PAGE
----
Climate scientists reckon the heatwaves were made far more likely by climate change. Weather forecasts gave countries advance warning, a job that will become even more important as the planet warms further. Governments are investing in bigger and better forecasting models. They are being joined by private firms producing smaller-scale, specialised forecasts for businesses—and by tech firms betting that AI can revolutionise the field.

(Graphic: The Economist)
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(Graphic: The Economist)

Modern weather forecasting owes its existence to the advent of digital computers in the 1960s and 1970s. It has improved steadily ever since (see chart). The World Meteorological Organisation (WMO), an arm of the United Nations, reckons that a five-day forecast today is about as accurate as a two-day forecast was a quarter of a century ago.

Cloud computing

Most of that improvement has been down to more powerful computers, says Tim Palmer, a meteorologist and physicist at the University of Oxford. Weather forecasts work by carving the world into a grid of three-dimensional boxes. Each is populated with temperature, air pressure, wind speed and the like, and the system’s evolution simulated by grinding through enormous numbers of calculations.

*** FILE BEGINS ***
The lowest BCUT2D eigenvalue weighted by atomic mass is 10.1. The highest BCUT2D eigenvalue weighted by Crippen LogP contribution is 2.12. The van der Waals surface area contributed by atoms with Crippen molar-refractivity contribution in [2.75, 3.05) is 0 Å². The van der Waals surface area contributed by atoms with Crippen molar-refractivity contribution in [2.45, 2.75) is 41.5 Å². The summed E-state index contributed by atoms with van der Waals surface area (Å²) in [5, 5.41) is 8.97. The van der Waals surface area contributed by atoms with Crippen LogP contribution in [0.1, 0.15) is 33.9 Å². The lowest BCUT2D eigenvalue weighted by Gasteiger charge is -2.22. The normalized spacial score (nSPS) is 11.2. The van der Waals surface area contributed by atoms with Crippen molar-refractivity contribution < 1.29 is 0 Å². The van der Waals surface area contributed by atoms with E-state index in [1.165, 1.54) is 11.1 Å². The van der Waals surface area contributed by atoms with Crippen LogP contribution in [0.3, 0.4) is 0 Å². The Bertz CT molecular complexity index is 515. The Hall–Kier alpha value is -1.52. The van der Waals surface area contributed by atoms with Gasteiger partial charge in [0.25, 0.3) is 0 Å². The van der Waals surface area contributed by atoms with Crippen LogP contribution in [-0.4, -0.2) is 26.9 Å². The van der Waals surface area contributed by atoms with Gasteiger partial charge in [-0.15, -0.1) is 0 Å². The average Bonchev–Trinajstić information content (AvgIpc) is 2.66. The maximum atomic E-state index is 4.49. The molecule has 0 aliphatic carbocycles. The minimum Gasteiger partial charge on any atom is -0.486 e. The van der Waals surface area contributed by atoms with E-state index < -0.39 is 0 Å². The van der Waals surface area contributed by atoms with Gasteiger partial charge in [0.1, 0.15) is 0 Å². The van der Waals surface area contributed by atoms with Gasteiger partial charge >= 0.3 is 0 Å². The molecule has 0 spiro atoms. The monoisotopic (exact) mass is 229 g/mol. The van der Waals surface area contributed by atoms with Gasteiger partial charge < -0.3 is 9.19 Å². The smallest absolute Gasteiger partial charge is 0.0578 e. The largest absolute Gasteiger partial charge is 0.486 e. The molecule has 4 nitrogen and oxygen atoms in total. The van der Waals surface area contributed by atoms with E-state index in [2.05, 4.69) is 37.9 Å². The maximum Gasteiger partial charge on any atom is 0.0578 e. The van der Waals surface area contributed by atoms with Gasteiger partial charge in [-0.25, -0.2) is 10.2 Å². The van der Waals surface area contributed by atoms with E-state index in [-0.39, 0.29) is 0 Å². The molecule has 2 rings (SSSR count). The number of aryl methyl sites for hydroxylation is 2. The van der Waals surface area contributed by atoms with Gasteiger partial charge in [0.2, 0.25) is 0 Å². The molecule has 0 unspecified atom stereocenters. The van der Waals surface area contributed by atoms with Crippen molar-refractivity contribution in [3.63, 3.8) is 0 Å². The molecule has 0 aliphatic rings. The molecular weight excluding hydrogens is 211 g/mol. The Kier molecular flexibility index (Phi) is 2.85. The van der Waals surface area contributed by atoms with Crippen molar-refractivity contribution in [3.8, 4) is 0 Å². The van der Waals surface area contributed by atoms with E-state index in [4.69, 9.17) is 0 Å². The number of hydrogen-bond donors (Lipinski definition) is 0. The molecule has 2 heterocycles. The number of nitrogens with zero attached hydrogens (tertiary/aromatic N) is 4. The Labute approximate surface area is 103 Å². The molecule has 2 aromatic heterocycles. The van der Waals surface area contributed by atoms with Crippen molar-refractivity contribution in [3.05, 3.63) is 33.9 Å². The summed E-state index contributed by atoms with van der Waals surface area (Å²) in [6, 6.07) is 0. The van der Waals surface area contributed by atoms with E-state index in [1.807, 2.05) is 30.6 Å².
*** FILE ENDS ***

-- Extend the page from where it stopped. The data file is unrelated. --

Better computers allow finer models. In the same way that a high-resolution digital photo looks more realistic than a coarse-grained one, using a smaller grid helps match a model more closely to the real world. The ECMWF’s highest-resolution global model, for instance, chops the globe into boxes that are 9km square, down from 16km in 2016, and splits the atmosphere vertically into more than 100 layers.

Smaller grids also allow models to recreate more of what happens in the real weather. “Deep convective clouds", for instance, are formed as hot air floats upwards. They can produce heavy rain, hail and even tornadoes, but typically cannot be resolved with grids bigger than about 5km. Models have instead represented them using stopgap code that acts as a simplified substitution.